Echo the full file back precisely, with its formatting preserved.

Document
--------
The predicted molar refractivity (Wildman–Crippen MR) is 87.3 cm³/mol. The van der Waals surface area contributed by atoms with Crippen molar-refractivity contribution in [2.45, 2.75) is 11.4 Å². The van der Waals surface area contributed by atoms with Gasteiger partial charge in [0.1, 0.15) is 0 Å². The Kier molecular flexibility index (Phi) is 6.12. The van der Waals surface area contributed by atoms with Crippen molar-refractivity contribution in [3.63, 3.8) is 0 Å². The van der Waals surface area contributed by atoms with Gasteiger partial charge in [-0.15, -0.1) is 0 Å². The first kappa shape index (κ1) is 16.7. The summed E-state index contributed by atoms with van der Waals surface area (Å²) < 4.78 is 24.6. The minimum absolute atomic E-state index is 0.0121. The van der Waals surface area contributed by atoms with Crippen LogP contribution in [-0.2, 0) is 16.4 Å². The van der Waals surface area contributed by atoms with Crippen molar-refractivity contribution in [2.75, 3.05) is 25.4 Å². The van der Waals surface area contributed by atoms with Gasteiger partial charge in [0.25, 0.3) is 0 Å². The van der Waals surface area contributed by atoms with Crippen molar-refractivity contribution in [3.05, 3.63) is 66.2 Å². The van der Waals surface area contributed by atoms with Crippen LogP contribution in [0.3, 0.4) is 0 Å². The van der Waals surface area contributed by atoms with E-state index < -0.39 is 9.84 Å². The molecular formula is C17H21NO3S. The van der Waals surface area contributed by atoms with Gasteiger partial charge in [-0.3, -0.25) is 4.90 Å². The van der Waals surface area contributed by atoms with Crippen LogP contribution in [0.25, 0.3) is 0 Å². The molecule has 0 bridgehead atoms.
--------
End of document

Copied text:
The predicted molar refractivity (Wildman–Crippen MR) is 87.3 cm³/mol. The van der Waals surface area contributed by atoms with Crippen molar-refractivity contribution in [2.45, 2.75) is 11.4 Å². The van der Waals surface area contributed by atoms with Gasteiger partial charge in [0.1, 0.15) is 0 Å². The Kier molecular flexibility index (Phi) is 6.12. The van der Waals surface area contributed by atoms with Crippen molar-refractivity contribution in [3.63, 3.8) is 0 Å². The van der Waals surface area contributed by atoms with Gasteiger partial charge in [-0.15, -0.1) is 0 Å². The first kappa shape index (κ1) is 16.7. The summed E-state index contributed by atoms with van der Waals surface area (Å²) < 4.78 is 24.6. The minimum absolute atomic E-state index is 0.0121. The van der Waals surface area contributed by atoms with Crippen LogP contribution in [-0.2, 0) is 16.4 Å². The van der Waals surface area contributed by atoms with Crippen molar-refractivity contribution in [2.75, 3.05) is 25.4 Å². The van der Waals surface area contributed by atoms with Gasteiger partial charge in [0.25, 0.3) is 0 Å². The van der Waals surface area contributed by atoms with Crippen molar-refractivity contribution in [3.05, 3.63) is 66.2 Å². The van der Waals surface area contributed by atoms with Crippen LogP contribution in [0.3, 0.4) is 0 Å². The van der Waals surface area contributed by atoms with E-state index < -0.39 is 9.84 Å². The molecular formula is C17H21NO3S. The van der Waals surface area contributed by atoms with Gasteiger partial charge in [-0.3, -0.25) is 4.90 Å². The van der Waals surface area contributed by atoms with Crippen LogP contribution in [0.25, 0.3) is 0 Å². The molecule has 0 bridgehead atoms.